Transformational leadership is a style of leadership that motivates, encourages, and inspires employees to contribute to company growth. Leadership expert James McGregor Burns first described the concept of transformational leadership in a 1978 book entitled Leadership. Although Burns’ research was focused on political leaders, the term is also applicable for businesses and organizational psychology.

Leading by Example

Those who lead by example let their actions (and not their words) exemplify acceptable forms of behavior or conduct. In a manager-subordinate context, the intention of leading by example is for employees to emulate this behavior or conduct themselves.

Leader vs. Boss

A leader is someone within an organization who possesses the ability to influence and lead others by example. Leaders inspire, support, and encourage those beneath them and work continuously to achieve objectives. A boss is someone within an organization who gives direct orders to subordinates, tends to be autocratic, and prefers to be in control at all times.

Situational Leadership

Situational leadership is based on situational leadership theory. Developed by authors Paul Hersey and Kenneth Blanchard in the late 1960s, the theory’s fundamental belief is that there is no single leadership style that is best for every situation. Situational leadership is based on the belief that no single leadership style is best. In other words, the best style depends on the situation at hand.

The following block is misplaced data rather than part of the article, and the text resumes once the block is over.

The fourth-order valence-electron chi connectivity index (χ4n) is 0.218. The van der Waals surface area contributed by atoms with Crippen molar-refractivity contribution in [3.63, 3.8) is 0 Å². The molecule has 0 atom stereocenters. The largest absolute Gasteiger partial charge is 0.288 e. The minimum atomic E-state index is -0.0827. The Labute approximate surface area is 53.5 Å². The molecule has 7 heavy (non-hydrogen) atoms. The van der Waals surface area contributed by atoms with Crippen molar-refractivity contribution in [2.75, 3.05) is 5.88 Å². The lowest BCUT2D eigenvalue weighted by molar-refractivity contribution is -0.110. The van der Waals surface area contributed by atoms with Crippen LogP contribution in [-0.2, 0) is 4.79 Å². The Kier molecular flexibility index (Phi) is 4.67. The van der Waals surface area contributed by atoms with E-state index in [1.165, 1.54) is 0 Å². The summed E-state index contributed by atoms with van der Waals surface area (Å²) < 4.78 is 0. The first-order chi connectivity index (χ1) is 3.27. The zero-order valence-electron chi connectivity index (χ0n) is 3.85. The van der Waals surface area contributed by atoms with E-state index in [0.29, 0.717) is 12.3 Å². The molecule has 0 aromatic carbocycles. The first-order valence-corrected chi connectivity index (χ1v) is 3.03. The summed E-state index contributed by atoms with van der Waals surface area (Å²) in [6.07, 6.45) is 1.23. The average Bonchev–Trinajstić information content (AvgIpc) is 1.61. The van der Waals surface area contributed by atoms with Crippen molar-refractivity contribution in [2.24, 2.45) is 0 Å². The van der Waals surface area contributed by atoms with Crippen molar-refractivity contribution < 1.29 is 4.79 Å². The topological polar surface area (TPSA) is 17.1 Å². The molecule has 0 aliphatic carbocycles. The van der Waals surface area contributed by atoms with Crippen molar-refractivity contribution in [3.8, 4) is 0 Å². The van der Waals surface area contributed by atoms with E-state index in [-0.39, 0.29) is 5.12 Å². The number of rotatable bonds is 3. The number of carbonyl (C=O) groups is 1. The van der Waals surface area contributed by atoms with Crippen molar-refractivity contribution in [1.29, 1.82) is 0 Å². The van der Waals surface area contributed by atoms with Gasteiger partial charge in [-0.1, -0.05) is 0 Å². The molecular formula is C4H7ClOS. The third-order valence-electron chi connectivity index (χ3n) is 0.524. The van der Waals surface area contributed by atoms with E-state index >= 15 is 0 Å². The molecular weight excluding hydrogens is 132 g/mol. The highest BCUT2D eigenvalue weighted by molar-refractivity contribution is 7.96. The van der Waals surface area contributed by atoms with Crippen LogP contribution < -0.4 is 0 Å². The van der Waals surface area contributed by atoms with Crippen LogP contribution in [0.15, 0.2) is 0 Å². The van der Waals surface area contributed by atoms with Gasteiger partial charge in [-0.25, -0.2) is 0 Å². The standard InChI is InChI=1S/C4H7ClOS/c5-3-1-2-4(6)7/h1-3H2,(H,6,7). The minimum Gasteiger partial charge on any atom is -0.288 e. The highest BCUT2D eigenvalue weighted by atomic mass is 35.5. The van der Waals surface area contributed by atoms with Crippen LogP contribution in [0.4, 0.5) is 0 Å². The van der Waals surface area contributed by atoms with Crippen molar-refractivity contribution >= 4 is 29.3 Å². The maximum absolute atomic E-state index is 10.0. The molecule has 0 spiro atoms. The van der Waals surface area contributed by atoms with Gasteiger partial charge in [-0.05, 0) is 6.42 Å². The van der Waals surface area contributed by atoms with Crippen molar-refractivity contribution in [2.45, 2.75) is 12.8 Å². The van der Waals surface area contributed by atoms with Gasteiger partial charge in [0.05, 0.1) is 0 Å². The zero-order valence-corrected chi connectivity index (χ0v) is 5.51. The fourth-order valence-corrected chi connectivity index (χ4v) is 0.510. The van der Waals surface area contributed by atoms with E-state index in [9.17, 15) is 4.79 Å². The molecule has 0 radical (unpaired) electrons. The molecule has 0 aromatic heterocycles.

Succession Planning

Succession planning is a process that involves the identification and development of future leaders across all levels within a company. In essence, succession planning is a way for businesses to prepare for the future. The process ensures that when a key employee decides to leave, the company has someone else in the pipeline to fill their position.

Fiedler’s Contingency Model

Fielder’s contingency model argues no style of leadership is superior to the rest evaluated against three measures of situational control, including leader-member relations, task structure, and leader power level. In Fiedler’s contingency model, task-oriented leaders perform best in highly favorable and unfavorable circumstances. Relationship-oriented leaders perform best in situations that are moderately favorable but can improve their position by using superior interpersonal skills.

Management vs. Leadership


Cultural Models